I do not know of any clear Islamic principle that would forbid that. For example the wife may get a very good job while the husband stays at home to work on some project that does not earn him any immediate income, such as writing or scholarly research.

I guess those who oppose such arrangements fear that society will come crumbling down if every single husband decided to stay at home. But in reality the vast majority of men will not be content to stay at home, they will want to work regardless of religious considerations, so I don’t consider their critique valid, since it is based on an invalid slippery slope argument. Not all slippery slope arguments are invalid, but this one is, because it ignores the very important fact that men are genetically programmed to seek to gain wealth and status, and for most men this means they have a strong desire to work. So allowing men to be house husbands will not affect the fact that the majority of men will not want such a lifestyle.

How to pray on an airplane when you do not know the qibla

How do we actually perform our salah in the airplane without knowing the qibla?

You can pray in your seat facing directly ahead, since it is often difficult and inconvenient to pray out of the seat. And if it is possible and convenient, you can face in the direction of the qibla if you can determine where you are on the globe (some airplanes have a screen that shows your current location). If you know where you are, you’d face in the general direction of Mecca from that location.

Source: Ibn Baaz, fatwa 6293.

 

Should Islam and politics mix or not?

I am a Muslim but my personal opinion is that politics and Islam shouldn’t mix. The living examples of this are Muslim countries. I am not saying by any means that democracy is better, God knows how many people have died in the name of secular democracy. Although I know that the original intention and purpose were to stop corruption but this has bred more corruption and ignorance and hate etc. I am not a modernist that think we need to re-interpret what Allah perfected for us nor am I putting(1)

myself in a position in which I think I know better than Allah SWT. I’m just saying that clerics are getting enormous money in KSA to issue their own made up fatwas that cause corruption,that they are following weak hadith on purpose and that they try to deprive certain people of their rights in society. The shia sunni conflict has been going on for centuries and arab-arab &muslim-muslim & government-civilian Muslim war still hasn’t ceased because of disagreement. (2)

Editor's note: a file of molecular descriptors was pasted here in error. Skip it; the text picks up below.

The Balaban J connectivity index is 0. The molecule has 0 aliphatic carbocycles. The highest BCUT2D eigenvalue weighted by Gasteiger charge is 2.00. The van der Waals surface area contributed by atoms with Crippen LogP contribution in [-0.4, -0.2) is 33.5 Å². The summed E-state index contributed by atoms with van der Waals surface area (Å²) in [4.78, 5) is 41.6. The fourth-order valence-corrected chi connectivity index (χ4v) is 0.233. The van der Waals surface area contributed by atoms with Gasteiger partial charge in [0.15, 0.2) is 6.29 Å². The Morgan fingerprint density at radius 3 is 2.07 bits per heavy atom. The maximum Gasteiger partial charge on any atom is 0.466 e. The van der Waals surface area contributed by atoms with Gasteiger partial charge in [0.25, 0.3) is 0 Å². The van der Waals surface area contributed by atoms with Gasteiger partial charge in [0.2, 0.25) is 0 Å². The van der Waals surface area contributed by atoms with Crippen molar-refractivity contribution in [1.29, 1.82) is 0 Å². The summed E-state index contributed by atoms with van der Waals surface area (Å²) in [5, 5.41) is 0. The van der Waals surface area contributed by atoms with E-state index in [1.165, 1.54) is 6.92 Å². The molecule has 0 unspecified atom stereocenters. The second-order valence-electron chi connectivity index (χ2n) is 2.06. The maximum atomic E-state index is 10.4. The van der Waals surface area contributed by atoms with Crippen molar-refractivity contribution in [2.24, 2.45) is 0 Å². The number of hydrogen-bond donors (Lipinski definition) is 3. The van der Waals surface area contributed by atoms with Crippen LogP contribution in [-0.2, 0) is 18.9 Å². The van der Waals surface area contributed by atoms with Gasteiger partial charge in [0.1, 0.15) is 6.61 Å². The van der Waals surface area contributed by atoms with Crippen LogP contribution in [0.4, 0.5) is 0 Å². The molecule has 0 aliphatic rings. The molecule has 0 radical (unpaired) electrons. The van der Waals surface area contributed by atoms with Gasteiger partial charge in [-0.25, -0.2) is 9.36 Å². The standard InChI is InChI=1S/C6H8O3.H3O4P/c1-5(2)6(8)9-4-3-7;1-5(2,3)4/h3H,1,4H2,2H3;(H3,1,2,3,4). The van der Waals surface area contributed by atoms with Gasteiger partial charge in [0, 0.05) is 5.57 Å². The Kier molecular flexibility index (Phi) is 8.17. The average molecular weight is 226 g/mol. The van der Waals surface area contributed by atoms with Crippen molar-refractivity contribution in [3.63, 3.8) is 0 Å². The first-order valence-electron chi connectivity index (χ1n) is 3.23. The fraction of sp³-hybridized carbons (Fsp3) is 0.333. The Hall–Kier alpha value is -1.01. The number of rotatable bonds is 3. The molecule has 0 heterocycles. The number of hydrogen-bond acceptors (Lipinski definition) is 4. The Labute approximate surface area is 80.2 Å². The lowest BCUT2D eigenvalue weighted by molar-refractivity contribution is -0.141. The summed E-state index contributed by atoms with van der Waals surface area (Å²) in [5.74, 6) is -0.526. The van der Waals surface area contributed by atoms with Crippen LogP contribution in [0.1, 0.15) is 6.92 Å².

(3) muslims still want a Muslim government, and so much blood has been spilt over this and no one uses their minds nor can they think critically. Whoever speaks up against this gets called an apostate. I don’t know really if apostaty is a muslim thing or not because( some muslim intellectuals have opposed this but scholars are pro- apostasy law) but it sounds like a political tool to keep the government still operating and under control. (3)

myself in a position in which I think I know better than Allah SWT. I’m just saying that clerics are getting enormous money in KSA to issue their own made up fatwas that cause corruption,that they are following weak hadith on purpose and that they try to deprive certain people of their rights in society. The shia sunni conflict has been going on for centuries and arab-arab &muslim-muslim & government-civilian Muslim war still hasn’t ceased because of disagreement. (2)

(3) muslims still want a Muslim government, and so much blood has been spilt over this and no one uses their minds nor can they think critically. Whoever speaks up against this gets called an apostate. I don’t know really if apostaty is a muslim thing or not because( some muslim intellectuals have opposed this but scholars are pro- apostasy law) but it sounds like a political tool to keep the government still operating and under control. (3)

I am against seeking power in the name of Islam the way Islamist political parties do. I explain the problems with political Islam in my essay The Last Mufti of Iranian Kurdistan (And a Critique of Political Islam).